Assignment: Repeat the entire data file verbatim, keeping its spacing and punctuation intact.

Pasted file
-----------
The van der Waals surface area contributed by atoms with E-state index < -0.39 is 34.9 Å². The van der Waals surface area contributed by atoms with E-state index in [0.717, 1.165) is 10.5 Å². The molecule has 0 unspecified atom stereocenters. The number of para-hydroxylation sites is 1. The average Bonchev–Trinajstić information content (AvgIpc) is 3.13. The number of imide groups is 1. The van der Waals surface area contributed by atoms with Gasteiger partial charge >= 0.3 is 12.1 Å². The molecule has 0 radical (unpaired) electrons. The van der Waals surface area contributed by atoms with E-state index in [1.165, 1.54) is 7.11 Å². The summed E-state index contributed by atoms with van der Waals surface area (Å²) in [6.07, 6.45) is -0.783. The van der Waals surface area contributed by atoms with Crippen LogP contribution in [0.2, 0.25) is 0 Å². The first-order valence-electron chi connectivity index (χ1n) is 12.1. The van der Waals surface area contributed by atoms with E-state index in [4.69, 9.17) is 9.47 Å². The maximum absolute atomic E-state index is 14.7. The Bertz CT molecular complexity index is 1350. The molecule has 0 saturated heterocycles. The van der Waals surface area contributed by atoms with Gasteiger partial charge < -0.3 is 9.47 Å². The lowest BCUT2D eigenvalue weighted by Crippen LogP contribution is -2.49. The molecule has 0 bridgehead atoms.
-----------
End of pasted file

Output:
The van der Waals surface area contributed by atoms with E-state index < -0.39 is 34.9 Å². The van der Waals surface area contributed by atoms with E-state index in [0.717, 1.165) is 10.5 Å². The molecule has 0 unspecified atom stereocenters. The number of para-hydroxylation sites is 1. The average Bonchev–Trinajstić information content (AvgIpc) is 3.13. The number of imide groups is 1. The van der Waals surface area contributed by atoms with Gasteiger partial charge >= 0.3 is 12.1 Å². The molecule has 0 radical (unpaired) electrons. The van der Waals surface area contributed by atoms with E-state index in [1.165, 1.54) is 7.11 Å². The summed E-state index contributed by atoms with van der Waals surface area (Å²) in [6.07, 6.45) is -0.783. The van der Waals surface area contributed by atoms with Crippen LogP contribution in [0.2, 0.25) is 0 Å². The first-order valence-electron chi connectivity index (χ1n) is 12.1. The van der Waals surface area contributed by atoms with E-state index in [4.69, 9.17) is 9.47 Å². The maximum absolute atomic E-state index is 14.7. The Bertz CT molecular complexity index is 1350. The molecule has 0 saturated heterocycles. The van der Waals surface area contributed by atoms with Gasteiger partial charge < -0.3 is 9.47 Å². The lowest BCUT2D eigenvalue weighted by Crippen LogP contribution is -2.49. The molecule has 0 bridgehead atoms.